Crikey loved the tale of the toddler who bought a $15,000 bulldozer on online trading site TradeMe:
Three-year-old Pipi Quinlan bought a $NZ20,000 ($A15,600) Kobelco digger on auction website TradeMe, prompting immediate damage control by her mum when her purchase was revealed.
Most parents are used to little ones sneaking treats into the supermarket trolley, but Pipi’s deal must take the cake.
Parents Sarah and Reid Quinlan, of Stanmore Bay north of Auckland, were astonished to wake one morning to find Pipi had bought the huge excavating digger in a TradeMe auction.
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The technically savvy kid had woken early and, with the rest of her family sound asleep, decided to play with the computer.
The story originally appeared in the Fairfax owned New Zealand publication Rodney Times. It was then published in The Age. Oh how we laughed about cute, cherubic, technologically savvy Pip! We bookmarked it, we forwarded it on, it was a Thursday highlight…
But this morning an eagle eyed Crikey reader directed our attention to the post-script:
Fairfax Media, the publisher of this website, also owns TradeMe.
Our tipster wrote:
The electronic viral marketing trend is getting ridiculous. I used to work for the ad agency that did the “best job in world” campaign, and am now studying for a post grad journalism degree at RMIT. We spend a lot of class time talking about the direction in which journalism is headed. This morning, I choked on my muesli when I came across this in The Age. Is it there to act as a catalyst? Am I unwittingly acting as an agent of infection? It’s got as much potential to make us sick as swine flu.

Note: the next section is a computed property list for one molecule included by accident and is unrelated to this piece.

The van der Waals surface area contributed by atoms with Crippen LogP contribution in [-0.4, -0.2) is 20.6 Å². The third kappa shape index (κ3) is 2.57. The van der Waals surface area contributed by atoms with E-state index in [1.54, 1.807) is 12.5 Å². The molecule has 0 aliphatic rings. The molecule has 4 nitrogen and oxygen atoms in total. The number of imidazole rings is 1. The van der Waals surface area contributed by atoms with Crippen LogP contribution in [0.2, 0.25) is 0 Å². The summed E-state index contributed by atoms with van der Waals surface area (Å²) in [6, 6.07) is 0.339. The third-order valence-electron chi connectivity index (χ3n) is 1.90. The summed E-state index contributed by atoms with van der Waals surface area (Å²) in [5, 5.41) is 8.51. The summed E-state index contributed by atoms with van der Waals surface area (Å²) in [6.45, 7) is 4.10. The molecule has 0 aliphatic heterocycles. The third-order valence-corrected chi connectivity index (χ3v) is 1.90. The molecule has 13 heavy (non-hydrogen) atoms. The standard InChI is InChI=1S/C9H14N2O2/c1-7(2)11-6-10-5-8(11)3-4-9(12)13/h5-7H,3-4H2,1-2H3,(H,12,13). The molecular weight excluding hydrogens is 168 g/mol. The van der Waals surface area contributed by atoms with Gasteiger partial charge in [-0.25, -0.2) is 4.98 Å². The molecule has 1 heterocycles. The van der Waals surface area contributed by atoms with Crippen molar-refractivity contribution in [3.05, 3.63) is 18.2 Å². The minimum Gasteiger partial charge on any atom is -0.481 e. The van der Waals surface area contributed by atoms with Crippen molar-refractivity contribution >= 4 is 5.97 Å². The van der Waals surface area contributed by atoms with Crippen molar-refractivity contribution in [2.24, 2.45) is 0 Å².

And as far as viruses go, this one’s a global pandemic:
The story also jumped to news.com.au, but for some strange reason, they declined to name the auction site…
But it seems Fairfax’s New Zealand publications have form on this. Key “TradeMe” into Google News and this “story” from Fairfax’s New Zealand Herald pops up (without any disclaimer or declared conflict of interest):
Or this on Fairfax’s stuff.co.nz:
And speaking of online diseases, Mumbrella thinks there’s something about Clare the Bogan that smells funny:
Questions have been raised about whether newly minted online sensation Clare Werbeloff is a “fabricated bogan”.
Justin Polites, a digital planner at media agency Starcom MediaVest, has raised several questions on the company’s blog after looking into the story.
Werbeloff became an online celebrity after her colourful recounting of a shooting involving a “fat wog” and a “skinny wog” went viral.
But Polites asks whether Werbeloff may in fact be working with specialist agency The Projects, which specialises in marketing to young adults. The Projects appears to be linked to the PR company now representing Werbeloff, and Polites has also dug out a staff photograph on The Projects website that includes somebody who looks like Werbeloff.
Viral marketing, vested interests and self promotion tricked up as news — nothing new to see here folks. But here’s a Wankley anyhow.